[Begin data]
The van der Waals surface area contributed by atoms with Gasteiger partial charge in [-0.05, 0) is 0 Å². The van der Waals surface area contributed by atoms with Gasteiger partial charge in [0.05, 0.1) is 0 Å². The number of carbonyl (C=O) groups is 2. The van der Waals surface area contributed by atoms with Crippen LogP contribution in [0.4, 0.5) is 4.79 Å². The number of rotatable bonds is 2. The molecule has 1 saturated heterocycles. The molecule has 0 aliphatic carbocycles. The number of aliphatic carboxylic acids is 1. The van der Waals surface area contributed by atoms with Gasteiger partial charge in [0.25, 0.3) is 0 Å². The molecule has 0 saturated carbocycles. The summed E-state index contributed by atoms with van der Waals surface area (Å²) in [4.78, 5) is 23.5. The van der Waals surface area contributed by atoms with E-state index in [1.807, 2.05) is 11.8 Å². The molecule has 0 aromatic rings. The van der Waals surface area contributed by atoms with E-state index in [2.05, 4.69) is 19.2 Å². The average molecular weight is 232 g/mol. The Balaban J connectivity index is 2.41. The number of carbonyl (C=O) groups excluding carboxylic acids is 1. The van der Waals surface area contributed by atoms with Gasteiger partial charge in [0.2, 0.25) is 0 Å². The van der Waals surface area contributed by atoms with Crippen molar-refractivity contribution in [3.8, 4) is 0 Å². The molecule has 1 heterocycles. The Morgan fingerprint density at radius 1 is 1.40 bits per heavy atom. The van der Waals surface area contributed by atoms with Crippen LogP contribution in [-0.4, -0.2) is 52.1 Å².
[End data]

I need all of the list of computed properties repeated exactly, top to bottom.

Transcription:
The van der Waals surface area contributed by atoms with Gasteiger partial charge in [-0.05, 0) is 0 Å². The van der Waals surface area contributed by atoms with Gasteiger partial charge in [0.05, 0.1) is 0 Å². The number of carbonyl (C=O) groups is 2. The van der Waals surface area contributed by atoms with Crippen LogP contribution in [0.4, 0.5) is 4.79 Å². The number of rotatable bonds is 2. The molecule has 1 saturated heterocycles. The molecule has 0 aliphatic carbocycles. The number of aliphatic carboxylic acids is 1. The van der Waals surface area contributed by atoms with Gasteiger partial charge in [0.25, 0.3) is 0 Å². The molecule has 0 saturated carbocycles. The summed E-state index contributed by atoms with van der Waals surface area (Å²) in [4.78, 5) is 23.5. The van der Waals surface area contributed by atoms with E-state index in [1.807, 2.05) is 11.8 Å². The molecule has 0 aromatic rings. The van der Waals surface area contributed by atoms with E-state index in [2.05, 4.69) is 19.2 Å². The average molecular weight is 232 g/mol. The Balaban J connectivity index is 2.41. The number of carbonyl (C=O) groups excluding carboxylic acids is 1. The van der Waals surface area contributed by atoms with Gasteiger partial charge in [0.2, 0.25) is 0 Å². The van der Waals surface area contributed by atoms with Crippen molar-refractivity contribution in [3.8, 4) is 0 Å². The molecule has 1 heterocycles. The Morgan fingerprint density at radius 1 is 1.40 bits per heavy atom. The van der Waals surface area contributed by atoms with Crippen LogP contribution in [-0.4, -0.2) is 52.1 Å².